In 2000, the same year they adopted their daughter, Lucy, 12, they discovered the work of Dr. Jeremiah Lowney, a Connecticut orthodontist who dedicated his life to helping Haiti. Soon after, they decided to switch gears and help Dr. Lowney’s cause.

“When I started Petite Chef [a few years ago], I thought it would be fun to continue the fundraising effort,” she said. “It’s my way to continue to give.”

Schwab thinks highly of Dr. Lowney, saying he has an amazing story. He developed cancer in the ’80s and didn’t think he was going to survive. Wanting to do something meaningful before he died, he went to Haiti on a mission trip. He ended up beating cancer and has since aided the country anyway he is able.

“You name it, and he’s done it,” Schwab said.

In 1982, Dr. Lowney established the Haitian Health Foundation, which provides dental care to people in various areas of Haiti. Three years later, after working closely with Mother Teresa’s Sisters of Charity, he became interested in the rural city of Jérémie, located in the southwestern part of Haiti.

Mother Teresa requested that Dr. Lowney move his outreach efforts to Jérémie, as many residents were in need of health care. This led to the establishment of “Klinik Pep Bondye-a” in 1988, a 27,000-square-foot outpatient health care facility and residence that offers services to more than 225,000 people from more than 100 rural mountain villages, including house and latrine construction for the poorest villagers, animal distribution, feeding facilities, education support and other programs. Funded with private donations, it serves 350 to 400 patients per day. The building was named “Klinik Pep Bondye-a” or “Clinic of the People of God,” by the people of Jérémie.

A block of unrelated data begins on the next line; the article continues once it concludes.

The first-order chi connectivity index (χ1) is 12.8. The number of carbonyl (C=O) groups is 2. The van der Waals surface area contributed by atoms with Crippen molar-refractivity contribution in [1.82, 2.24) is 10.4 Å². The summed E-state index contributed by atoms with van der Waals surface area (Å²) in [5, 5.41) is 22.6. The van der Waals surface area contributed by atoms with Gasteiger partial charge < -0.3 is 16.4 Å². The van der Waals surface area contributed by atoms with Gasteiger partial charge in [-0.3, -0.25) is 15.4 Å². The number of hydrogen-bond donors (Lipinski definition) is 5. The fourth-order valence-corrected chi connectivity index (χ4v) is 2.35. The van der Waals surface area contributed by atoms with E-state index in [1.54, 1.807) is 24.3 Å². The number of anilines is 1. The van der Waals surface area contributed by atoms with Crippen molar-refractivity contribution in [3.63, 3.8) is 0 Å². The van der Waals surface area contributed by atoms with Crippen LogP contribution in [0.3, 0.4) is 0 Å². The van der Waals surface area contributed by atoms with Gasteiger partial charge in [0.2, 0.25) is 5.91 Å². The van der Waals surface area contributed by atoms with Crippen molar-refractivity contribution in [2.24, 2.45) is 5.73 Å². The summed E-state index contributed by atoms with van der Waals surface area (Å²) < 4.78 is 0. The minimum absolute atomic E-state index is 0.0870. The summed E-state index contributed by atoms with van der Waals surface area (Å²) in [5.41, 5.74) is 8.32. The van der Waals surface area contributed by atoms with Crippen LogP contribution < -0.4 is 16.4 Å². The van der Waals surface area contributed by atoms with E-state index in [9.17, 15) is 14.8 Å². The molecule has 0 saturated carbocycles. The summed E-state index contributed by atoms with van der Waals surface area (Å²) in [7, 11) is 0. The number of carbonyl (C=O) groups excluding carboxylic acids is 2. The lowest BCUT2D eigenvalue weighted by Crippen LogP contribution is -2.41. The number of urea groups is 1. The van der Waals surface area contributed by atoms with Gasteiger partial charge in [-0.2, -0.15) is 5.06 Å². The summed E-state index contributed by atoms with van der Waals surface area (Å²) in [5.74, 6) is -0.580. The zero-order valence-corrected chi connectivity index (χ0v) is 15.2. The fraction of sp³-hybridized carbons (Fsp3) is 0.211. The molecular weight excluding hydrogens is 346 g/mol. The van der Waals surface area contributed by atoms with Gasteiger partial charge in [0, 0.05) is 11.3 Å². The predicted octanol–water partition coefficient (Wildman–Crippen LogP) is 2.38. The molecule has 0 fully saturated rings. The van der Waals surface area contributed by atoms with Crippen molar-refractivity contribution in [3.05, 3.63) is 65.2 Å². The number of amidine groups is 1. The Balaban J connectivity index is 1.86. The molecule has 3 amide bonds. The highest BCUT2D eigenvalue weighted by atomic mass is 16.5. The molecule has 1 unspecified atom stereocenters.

“Mother Teresa called him and said, ‘We need a health clinic in Jérémie,’ and he said, ‘You can’t get a truck there,’ and she said, ‘I didn’t ask you to build the road. I asked you to build a clinic,’” Schwab said. “You don’t say ‘no’ to her.”

Not only does Schwab think Dr. Lowney is “awesome,” she thinks the same of Caitlyn. She is pleased she got the chance to share Caitlyn’s celebration, as well as other children she’s met at Petite Chef.

“Where else can you work where you get hugs when the day is done?” said Schwab. “It’s just the best. You’re spending a child’s best day with them. It’s a great job.”

Visit Petite Chef at PetiteChef.net, and learn more about Lowney at HaitianHealthFoundation.org.